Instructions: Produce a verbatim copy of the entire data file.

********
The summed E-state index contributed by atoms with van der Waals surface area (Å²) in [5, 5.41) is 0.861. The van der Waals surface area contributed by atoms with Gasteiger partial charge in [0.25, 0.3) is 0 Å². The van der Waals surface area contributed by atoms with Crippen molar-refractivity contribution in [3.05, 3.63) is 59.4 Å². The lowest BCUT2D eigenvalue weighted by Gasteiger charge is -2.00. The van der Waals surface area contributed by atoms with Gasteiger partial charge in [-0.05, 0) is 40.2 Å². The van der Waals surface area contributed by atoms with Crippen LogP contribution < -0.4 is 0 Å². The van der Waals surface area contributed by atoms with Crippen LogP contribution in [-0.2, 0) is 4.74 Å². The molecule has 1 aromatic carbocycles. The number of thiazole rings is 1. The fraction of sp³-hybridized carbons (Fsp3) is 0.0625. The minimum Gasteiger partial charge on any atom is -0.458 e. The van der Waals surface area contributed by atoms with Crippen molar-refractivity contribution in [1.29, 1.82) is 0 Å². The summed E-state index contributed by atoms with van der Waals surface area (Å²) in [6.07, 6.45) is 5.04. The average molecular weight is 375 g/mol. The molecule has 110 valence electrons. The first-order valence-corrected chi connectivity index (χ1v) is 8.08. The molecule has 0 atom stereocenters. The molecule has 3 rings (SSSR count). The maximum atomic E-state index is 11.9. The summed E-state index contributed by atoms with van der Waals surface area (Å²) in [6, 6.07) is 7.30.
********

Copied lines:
The summed E-state index contributed by atoms with van der Waals surface area (Å²) in [5, 5.41) is 0.861. The van der Waals surface area contributed by atoms with Gasteiger partial charge in [0.25, 0.3) is 0 Å². The van der Waals surface area contributed by atoms with Crippen molar-refractivity contribution in [3.05, 3.63) is 59.4 Å². The lowest BCUT2D eigenvalue weighted by Gasteiger charge is -2.00. The van der Waals surface area contributed by atoms with Gasteiger partial charge in [-0.05, 0) is 40.2 Å². The van der Waals surface area contributed by atoms with Crippen LogP contribution < -0.4 is 0 Å². The van der Waals surface area contributed by atoms with Crippen LogP contribution in [-0.2, 0) is 4.74 Å². The molecule has 1 aromatic carbocycles. The number of thiazole rings is 1. The fraction of sp³-hybridized carbons (Fsp3) is 0.0625. The minimum Gasteiger partial charge on any atom is -0.458 e. The van der Waals surface area contributed by atoms with Crippen molar-refractivity contribution in [1.29, 1.82) is 0 Å². The summed E-state index contributed by atoms with van der Waals surface area (Å²) in [6.07, 6.45) is 5.04. The average molecular weight is 375 g/mol. The molecule has 110 valence electrons. The first-order valence-corrected chi connectivity index (χ1v) is 8.08. The molecule has 0 atom stereocenters. The molecule has 3 rings (SSSR count). The maximum atomic E-state index is 11.9. The summed E-state index contributed by atoms with van der Waals surface area (Å²) in [6, 6.07) is 7.30.